RFC 2650 Using RPSL in Practice August 1999 aut-num: AS1 import: from AS2 at 7.7.7.1 accept <^AS2+$> Because AS1 has only one connection to the exchange point in this example, this specification does not differ from that in which no boundary router is specified. However, AS1 might want to choose to accept only those announcements from AS2 which come from the router with IP address 7.7.7.2 and disregard those announcements from router 7.7.7.3. AS1 can specify this routing policy as follows: aut-num: AS1 import: from AS2 7.7.7.2 at 7.7.7.1 accept <^AS2+$> By selecting certain pairs of routers in a peering specification, others can be denied. If no routers are included in a policy clause then it is assumed that the policy applies to all peerings among the ASes involved. 2.4 Describing Simple Backup Connections The specification of peerings among ASes is not limited to one router for each AS. In figure 10 one of the two connections of AS2 to the exchange point IX might be used as backup in case the other connection fails. Let us assume that AS1 wants to use the connection to router 7.7.7.2 of AS2 during regular operations, and router 7.7.7.3 as backup. In a router configuration this may be done by setting a local preference. The equivalent in RPSL is a corresponding action definition in the peering description. The action definitions are inserted directly before the accept keyword. aut-num: AS1 import: from AS2 7.7.7.2 at 7.7.7.1 action pref=10; from AS2 7.7.7.3 at 7.7.7.1 action pref=20; accept <^AS2+$> pref is opposite to local-pref in that the smaller values are preferred over larger values. Actions may also be defined without specifying IP addresses of routers. If no routers are included in the policy clause then it is assumed that the actions are carried out for all peerings among the ASes involved. In the previous example AS1 controls where it sends its traffic and which connection is used as backup. However, AS2 may also define a backup connection in an export clause: Meyer, et al. Informational [Page 9]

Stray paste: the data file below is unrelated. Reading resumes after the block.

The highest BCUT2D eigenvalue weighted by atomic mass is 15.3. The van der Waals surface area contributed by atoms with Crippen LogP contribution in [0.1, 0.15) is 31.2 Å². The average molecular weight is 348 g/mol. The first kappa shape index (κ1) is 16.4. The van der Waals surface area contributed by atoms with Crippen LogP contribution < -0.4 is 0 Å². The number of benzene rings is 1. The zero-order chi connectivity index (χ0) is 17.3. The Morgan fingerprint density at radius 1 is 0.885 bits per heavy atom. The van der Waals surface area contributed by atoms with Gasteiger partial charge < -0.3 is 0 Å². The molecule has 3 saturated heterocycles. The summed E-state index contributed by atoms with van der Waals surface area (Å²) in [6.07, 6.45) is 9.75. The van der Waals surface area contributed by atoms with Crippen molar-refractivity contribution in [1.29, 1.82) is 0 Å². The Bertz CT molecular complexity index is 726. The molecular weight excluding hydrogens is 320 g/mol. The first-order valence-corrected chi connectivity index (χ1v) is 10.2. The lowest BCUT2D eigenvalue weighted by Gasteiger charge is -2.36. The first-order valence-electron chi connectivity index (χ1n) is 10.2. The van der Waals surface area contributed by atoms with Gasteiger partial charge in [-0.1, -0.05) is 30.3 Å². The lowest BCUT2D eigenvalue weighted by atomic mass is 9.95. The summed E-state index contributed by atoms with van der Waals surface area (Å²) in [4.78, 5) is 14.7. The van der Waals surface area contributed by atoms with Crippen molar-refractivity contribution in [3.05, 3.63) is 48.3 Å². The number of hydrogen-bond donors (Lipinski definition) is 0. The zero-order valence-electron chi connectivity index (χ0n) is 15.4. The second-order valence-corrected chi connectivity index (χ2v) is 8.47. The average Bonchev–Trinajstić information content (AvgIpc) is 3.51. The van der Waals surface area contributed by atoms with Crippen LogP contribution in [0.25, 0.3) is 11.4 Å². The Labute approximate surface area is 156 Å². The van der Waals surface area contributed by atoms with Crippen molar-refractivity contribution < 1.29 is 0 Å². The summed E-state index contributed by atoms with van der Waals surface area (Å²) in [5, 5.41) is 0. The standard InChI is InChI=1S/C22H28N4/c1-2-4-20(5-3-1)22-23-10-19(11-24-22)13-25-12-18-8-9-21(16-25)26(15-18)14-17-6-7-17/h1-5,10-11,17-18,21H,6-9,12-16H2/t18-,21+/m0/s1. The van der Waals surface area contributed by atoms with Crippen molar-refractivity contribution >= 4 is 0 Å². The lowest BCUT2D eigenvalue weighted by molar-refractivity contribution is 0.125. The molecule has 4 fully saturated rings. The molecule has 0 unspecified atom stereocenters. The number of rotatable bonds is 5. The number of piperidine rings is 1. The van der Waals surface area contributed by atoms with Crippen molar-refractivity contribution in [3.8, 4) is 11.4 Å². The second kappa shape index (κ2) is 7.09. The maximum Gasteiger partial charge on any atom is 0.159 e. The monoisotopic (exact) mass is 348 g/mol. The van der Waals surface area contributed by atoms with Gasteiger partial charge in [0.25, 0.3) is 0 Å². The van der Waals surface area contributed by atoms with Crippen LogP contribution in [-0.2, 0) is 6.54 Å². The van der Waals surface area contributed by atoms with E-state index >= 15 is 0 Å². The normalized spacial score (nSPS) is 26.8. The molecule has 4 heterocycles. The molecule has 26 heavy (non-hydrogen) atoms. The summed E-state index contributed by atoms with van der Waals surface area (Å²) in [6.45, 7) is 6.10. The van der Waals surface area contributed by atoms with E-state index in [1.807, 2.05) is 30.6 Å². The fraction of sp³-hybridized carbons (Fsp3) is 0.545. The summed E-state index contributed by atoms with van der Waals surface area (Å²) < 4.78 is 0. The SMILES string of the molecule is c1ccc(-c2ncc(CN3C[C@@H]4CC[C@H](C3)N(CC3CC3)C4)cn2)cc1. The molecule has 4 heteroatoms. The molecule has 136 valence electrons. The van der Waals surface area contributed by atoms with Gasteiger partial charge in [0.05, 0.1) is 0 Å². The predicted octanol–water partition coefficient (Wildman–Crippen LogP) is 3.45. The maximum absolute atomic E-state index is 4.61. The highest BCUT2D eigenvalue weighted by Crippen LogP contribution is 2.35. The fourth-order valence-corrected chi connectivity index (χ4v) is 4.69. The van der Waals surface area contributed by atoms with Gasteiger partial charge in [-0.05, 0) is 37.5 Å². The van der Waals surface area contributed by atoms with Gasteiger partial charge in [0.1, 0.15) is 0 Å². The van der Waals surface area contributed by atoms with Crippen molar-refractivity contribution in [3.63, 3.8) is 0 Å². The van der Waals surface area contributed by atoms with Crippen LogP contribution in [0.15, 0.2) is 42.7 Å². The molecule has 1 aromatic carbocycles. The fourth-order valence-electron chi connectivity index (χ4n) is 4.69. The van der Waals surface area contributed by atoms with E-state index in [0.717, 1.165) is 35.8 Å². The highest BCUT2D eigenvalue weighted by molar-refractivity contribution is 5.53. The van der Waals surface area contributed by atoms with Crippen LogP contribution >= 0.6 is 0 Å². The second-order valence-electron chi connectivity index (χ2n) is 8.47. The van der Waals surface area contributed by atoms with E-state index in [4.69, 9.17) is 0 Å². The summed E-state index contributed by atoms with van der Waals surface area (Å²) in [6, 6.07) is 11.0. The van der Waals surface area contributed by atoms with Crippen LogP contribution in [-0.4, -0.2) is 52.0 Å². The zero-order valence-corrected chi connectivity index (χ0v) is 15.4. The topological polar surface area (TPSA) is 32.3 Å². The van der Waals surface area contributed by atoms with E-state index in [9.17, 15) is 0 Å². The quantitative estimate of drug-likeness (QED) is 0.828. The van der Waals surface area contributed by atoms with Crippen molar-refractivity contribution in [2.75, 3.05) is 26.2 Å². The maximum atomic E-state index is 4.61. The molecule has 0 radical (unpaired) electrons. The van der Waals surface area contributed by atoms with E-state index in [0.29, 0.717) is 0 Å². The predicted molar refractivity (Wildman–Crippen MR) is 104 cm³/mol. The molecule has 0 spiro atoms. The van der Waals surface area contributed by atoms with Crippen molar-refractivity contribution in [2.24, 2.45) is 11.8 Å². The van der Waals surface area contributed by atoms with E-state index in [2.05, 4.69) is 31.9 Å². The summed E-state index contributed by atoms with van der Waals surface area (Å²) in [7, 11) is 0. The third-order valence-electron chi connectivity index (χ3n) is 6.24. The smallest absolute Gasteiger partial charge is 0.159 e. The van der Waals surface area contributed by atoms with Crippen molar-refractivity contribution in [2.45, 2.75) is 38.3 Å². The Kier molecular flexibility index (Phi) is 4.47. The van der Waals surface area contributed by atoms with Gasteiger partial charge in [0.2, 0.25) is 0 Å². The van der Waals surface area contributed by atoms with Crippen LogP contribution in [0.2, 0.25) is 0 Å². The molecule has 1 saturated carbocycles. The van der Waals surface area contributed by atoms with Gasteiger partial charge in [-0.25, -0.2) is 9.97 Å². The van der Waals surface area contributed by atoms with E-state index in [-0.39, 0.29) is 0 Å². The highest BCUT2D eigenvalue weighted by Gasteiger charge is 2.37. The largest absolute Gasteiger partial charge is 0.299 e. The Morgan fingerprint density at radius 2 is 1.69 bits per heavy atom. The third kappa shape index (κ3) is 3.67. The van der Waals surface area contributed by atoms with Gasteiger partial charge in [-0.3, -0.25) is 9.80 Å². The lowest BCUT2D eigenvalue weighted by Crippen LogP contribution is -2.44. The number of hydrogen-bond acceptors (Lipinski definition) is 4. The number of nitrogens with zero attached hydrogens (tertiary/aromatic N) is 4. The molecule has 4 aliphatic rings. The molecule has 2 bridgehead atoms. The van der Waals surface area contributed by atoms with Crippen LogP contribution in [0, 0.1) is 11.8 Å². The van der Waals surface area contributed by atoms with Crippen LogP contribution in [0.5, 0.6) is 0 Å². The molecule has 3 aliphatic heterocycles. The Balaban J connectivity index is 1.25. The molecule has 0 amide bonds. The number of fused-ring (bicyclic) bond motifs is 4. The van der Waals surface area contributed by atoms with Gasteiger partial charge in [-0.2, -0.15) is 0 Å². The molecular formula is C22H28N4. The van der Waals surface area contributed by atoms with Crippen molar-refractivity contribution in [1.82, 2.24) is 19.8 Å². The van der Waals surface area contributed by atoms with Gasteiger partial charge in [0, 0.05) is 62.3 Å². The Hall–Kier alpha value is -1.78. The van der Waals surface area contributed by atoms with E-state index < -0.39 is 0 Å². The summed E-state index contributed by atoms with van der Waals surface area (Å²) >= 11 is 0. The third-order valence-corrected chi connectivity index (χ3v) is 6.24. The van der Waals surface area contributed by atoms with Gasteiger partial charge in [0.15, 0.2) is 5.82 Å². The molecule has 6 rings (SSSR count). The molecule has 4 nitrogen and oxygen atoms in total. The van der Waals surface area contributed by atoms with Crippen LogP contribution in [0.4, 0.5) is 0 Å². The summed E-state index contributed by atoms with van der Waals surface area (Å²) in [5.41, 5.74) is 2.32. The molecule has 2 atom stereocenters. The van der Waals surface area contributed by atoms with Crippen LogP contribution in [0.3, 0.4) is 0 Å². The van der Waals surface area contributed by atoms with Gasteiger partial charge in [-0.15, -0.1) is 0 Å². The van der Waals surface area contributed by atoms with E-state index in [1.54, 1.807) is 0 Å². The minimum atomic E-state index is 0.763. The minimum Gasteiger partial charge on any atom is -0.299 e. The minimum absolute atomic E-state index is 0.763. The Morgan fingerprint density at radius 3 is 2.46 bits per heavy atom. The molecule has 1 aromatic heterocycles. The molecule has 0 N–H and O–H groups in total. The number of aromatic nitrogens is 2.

RFC 2650 Using RPSL in Practice August 1999 aut-num: AS2 export: to AS1 7.7.7.1 at 7.7.7.2 action med=10; to AS1 7.7.7.1 at 7.7.7.3 action med=20; announce <^AS2+$> The definition given here for AS2 is the symmetric counterpart to the routing policy of AS1. The selection of routing information is done by setting the multi exit discriminator metric med. Actually, med metrics will not be used in practice like this; they are more suitable for load balancing including backups. For more details on med metrics refer to the BGP-4 RFC [7]. To use the med to achieve load balancing, one often sets it to the "IGP metric". This is specified in RPSL as: aut-num: AS2 export: to AS1 action med=igp_cost; announce <^AS2+$> Hence, both routers will set the med to the IGP metric at that router, causing some routes to be preferred at one of the routers and other routes at the other router. 2.5 Multi-Home Routing Policies using the community Attribute RFC 1998 [9] describes the use of the BGP community attribute to provide support for load balancing and backup connections of multi- homed autonomous systems. In this section, we use stepwise refinement of an example to illustrate how those policies might be specified using RPSL. The basic premise of RFC 1998 is to use the BGP community attribute to allow a customer to configure the BGP "LOCAL_PREF" on a provider's routers. This will allow the customer to influence the provider's route selection, normally by lowering the BGP "LOCAL_PREF" to indicate backup arrangements. In this example, we illustrate how AS1 (the provider) might specify their policy so that a customer (AS4) connected to two of AS1's direct customers (AS2 and AS3) might signal to AS1 which connection is to be preferred. AS1's base policy is to only accept routes from customers that are originated by the customer, or by the customer's customers. This leads to a policy such as: Meyer, et al. Informational [Page 10]